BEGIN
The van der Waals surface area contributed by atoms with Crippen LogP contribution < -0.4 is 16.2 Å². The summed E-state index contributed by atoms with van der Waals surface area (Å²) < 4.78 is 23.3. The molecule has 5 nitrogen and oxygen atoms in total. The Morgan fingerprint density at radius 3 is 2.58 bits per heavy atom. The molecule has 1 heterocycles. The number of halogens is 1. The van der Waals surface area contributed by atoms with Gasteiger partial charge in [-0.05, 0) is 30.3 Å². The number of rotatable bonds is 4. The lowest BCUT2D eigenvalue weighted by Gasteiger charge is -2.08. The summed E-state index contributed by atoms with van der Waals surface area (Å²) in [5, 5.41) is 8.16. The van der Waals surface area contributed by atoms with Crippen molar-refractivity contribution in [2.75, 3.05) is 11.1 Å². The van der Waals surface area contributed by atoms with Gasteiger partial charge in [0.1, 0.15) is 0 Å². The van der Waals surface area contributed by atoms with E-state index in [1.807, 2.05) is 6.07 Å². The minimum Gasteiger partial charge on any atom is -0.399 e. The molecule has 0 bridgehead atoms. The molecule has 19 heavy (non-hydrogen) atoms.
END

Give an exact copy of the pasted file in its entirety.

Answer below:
The van der Waals surface area contributed by atoms with Crippen LogP contribution < -0.4 is 16.2 Å². The summed E-state index contributed by atoms with van der Waals surface area (Å²) < 4.78 is 23.3. The molecule has 5 nitrogen and oxygen atoms in total. The Morgan fingerprint density at radius 3 is 2.58 bits per heavy atom. The molecule has 1 heterocycles. The number of halogens is 1. The van der Waals surface area contributed by atoms with Gasteiger partial charge in [-0.05, 0) is 30.3 Å². The number of rotatable bonds is 4. The lowest BCUT2D eigenvalue weighted by Gasteiger charge is -2.08. The summed E-state index contributed by atoms with van der Waals surface area (Å²) in [5, 5.41) is 8.16. The van der Waals surface area contributed by atoms with Crippen molar-refractivity contribution in [2.75, 3.05) is 11.1 Å². The van der Waals surface area contributed by atoms with Gasteiger partial charge in [0.1, 0.15) is 0 Å². The van der Waals surface area contributed by atoms with E-state index in [1.807, 2.05) is 6.07 Å². The minimum Gasteiger partial charge on any atom is -0.399 e. The molecule has 0 bridgehead atoms. The molecule has 19 heavy (non-hydrogen) atoms.